“The danger with a young team, especially if you’ve had some success, is to say we’re right there, we don’t have to learn anymore, we just have to play our game. Well, your game has got to get better and evolve and continue to improve. And there are always checks and balances in the season. You take one on the chin, you have a tough loss, it helps you kind of refocus in those areas that are absolutely necessary in the playoffs to win,” said Maurice.
“We’ve had some really good examples, even in losses this month. Great games, really happy with it, and then we’ve taken a couple in the teeth here which we would use and identify the theme of it and make sure we’re a hell of a lot better at it tomorrow.”
Attention to defensive detail and not turning over the puck are two obvious areas where things went wrong against the Islanders. The Jets were reckless at times in the final period, and it came back to bite them in a big way.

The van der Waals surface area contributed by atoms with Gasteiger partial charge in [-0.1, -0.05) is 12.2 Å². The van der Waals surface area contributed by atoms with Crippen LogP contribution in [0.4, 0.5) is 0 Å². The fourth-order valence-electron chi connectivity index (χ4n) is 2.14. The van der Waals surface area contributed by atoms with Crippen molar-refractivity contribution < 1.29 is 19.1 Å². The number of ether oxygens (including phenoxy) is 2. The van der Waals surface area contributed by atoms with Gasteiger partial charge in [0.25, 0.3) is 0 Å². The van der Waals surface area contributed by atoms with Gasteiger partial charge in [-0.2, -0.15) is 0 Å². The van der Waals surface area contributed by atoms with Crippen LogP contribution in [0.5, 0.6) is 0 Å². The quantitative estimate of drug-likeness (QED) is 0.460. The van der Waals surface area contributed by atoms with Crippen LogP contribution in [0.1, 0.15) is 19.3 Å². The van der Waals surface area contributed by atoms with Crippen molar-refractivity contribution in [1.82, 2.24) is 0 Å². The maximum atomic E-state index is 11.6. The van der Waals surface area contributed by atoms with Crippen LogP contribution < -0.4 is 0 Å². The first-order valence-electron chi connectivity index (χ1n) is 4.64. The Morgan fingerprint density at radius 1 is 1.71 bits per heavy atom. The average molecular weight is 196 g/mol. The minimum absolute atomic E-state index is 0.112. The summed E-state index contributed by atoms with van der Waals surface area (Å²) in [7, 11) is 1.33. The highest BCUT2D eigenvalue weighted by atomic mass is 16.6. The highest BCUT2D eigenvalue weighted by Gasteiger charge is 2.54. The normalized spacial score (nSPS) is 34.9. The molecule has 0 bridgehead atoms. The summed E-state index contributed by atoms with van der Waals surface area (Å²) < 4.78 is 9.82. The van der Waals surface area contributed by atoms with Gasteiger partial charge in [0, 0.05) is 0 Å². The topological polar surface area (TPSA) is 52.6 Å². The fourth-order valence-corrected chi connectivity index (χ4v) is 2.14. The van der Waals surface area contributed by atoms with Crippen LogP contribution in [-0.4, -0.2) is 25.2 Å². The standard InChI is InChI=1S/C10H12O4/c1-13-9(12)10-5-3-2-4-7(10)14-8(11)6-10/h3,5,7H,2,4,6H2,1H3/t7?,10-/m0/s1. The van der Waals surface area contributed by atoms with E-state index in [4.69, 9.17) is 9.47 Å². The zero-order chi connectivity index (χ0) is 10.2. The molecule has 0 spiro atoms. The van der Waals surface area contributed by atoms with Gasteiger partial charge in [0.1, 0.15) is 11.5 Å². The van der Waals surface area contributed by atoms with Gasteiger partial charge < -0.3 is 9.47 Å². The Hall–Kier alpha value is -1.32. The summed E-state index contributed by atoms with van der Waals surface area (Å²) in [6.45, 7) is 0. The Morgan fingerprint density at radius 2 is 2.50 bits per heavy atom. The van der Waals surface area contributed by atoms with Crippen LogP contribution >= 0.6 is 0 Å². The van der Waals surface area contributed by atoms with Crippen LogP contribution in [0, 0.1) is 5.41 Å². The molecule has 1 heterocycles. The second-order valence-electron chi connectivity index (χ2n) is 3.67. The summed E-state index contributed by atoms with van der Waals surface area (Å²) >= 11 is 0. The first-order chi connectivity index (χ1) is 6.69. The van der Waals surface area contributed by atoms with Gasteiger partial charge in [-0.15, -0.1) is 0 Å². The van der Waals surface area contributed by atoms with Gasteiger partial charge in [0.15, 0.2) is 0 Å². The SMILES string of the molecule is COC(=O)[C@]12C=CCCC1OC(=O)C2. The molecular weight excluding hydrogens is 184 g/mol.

“It’s getting back to that working on D-zone side of the puck and treating that as just as important or more important than the offensive side of it. We’re at our best in those low-scoring (games), when we’re really tight defensively,” Little said.
“You’re getting near the end of the season, trying to get ready for the playoffs, but there’s still a lot on the line for us. Wins feel really good, especially that Nashville game (a 5-0 win last Saturday to begin the homestand). And losses like (Thursday) sting even more than they normally do. Because you’ve got the division on the line and standings are really tight right now. These aren’t just games we’re trying to play out. We’re trying to win all these. So losing that one like we did is really frustrating.”